Heidrich and his co-worker Sprenger started at Bobcat around the same time. Like other older workers, they find themselves trying to navigate the job market after decades at the same job.
Tschosik said he has sent out applications for jobs. Some employers send back letters — "I call them Dear John letters" — turning him down. Others send nothing.
"No response is worse," he said.
Part of what makes the loss of 475 manufacturing jobs significant is that there is not much else that offers similar work for the skills possessed by the laid-off workers, despite Bismarck-Mandan's low unemployment rate, 2.9 percent in September, according to Job Service North Dakota.
"There just ain't a lot of forklift driving jobs, machining jobs or assembling jobs," Langemo said.
"It's service, government or sales," said Feigitsch. "There's not much out there with sustainable wages."
Some people have already left town, according to Tschosik, having found new work or a place where they like their prospects. Former workers have gone to the Twin Cities, the oil fields or to the state's power plants.
"They've got to go where their skills will take them," he said.
Not everyone is pessimistic. Langemo tries to look at his job loss as an opportunity to find something more satisfying. He never intended to stay at the same place forever, anyway.
"I figured for years that I'd work for 20 years and go somewhere else. Now there's more motivation." A tinkerer, he is applying for patents on ideas he has been toying with. He also thinks about going back to school. "I'd like to get into teaching, something to make a difference in life."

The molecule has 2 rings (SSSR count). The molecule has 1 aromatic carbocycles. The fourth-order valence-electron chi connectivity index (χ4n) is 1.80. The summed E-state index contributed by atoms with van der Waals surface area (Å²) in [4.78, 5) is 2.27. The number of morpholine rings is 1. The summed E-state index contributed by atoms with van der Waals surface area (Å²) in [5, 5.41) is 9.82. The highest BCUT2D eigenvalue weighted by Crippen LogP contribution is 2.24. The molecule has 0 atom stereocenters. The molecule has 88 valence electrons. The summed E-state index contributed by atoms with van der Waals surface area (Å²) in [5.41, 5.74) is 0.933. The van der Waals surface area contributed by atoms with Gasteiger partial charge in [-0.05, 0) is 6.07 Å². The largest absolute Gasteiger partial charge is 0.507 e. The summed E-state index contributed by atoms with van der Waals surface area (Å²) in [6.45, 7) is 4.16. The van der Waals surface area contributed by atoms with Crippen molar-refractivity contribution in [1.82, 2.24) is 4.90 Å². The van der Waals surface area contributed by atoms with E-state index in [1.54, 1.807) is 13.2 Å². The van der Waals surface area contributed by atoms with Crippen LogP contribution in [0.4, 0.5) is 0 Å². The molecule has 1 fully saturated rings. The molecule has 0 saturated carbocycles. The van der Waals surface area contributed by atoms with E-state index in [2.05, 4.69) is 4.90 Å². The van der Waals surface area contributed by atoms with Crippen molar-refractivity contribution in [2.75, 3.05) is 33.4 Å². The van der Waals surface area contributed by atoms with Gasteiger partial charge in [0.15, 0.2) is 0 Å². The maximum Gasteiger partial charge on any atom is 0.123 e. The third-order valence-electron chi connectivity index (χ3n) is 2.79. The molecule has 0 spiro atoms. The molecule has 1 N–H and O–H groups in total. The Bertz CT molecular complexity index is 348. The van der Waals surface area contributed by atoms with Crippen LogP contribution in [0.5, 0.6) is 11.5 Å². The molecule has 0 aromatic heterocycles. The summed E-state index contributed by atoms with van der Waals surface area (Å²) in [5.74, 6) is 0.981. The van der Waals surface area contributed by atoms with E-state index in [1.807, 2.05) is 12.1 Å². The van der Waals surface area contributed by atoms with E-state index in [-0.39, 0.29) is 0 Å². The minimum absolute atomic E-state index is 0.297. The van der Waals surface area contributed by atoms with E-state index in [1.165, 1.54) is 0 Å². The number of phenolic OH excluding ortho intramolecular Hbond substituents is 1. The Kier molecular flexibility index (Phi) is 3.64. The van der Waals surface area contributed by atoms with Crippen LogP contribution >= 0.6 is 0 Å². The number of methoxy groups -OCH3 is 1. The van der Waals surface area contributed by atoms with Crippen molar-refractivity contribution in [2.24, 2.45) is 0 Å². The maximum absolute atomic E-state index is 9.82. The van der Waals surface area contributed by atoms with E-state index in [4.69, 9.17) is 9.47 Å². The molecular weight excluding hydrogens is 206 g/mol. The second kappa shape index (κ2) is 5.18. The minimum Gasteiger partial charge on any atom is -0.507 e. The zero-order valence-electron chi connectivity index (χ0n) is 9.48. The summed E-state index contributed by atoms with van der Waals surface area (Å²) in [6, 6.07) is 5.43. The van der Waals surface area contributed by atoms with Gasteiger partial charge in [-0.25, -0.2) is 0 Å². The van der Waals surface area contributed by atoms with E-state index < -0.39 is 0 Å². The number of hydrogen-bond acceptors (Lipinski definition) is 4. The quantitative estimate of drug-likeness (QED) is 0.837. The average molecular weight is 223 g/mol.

As bad as joblessness is, Tschosik dreads the idea of collecting unemployment checks.
"I hate going and asking people for money. I hate it. It's not me," he said.
He is confident that he will find something sooner or later.
"Maybe not a job I want, but it'll be a job I need," he said. "I've been pretty lucky. My whole life, I've bounced back."
It could be worse
Heidrich is not happy with his prospects, but he is more worried about other people, the guys with young children and a new mortgage. At 58 and with no kids at home, things could be worse.
"They probably thought they had a job for life," he said. "I only have to take care of me and my wife yet."
One thread that runs through conversations with soon-to-be-unemployed Bobcat workers is gratitude that their situation is not as bad as someone else's. The older workers worry about the younger ones' financial obligations. The younger ones worry about the older ones' employability. Feigitsch's teenage daughter does most of the fretting at his house. "For some reason, she thinks she needs to worry about it more than I do."
He called his layoff an opportunity to pursue self-employment or other new careers. He is more concerned about his brother losing his job at the plant. "He's 57, and who's going to hire him?"
Tschosik's wife has a job at the Capitol, which will provide his medical insurance. He wonders how the less fortunate workers will make ends meet.
"I'm worried about the people who don't have any other skills and any other training," he said. "Their insurance is going to go away, and I don't know what they're going to do."
His daughter also works at Bobcat, and he thinks about what her options will be.
Langemo sympathizes with the people forced to get by on low wages while he made a comfortable living working for Bobcat.
"I can't see how people can make it on minimum wage," he said. As he ponders what kind or work and pay are in his future, he calls it a humbling experience.
"I don't know if I want to be humbled or not."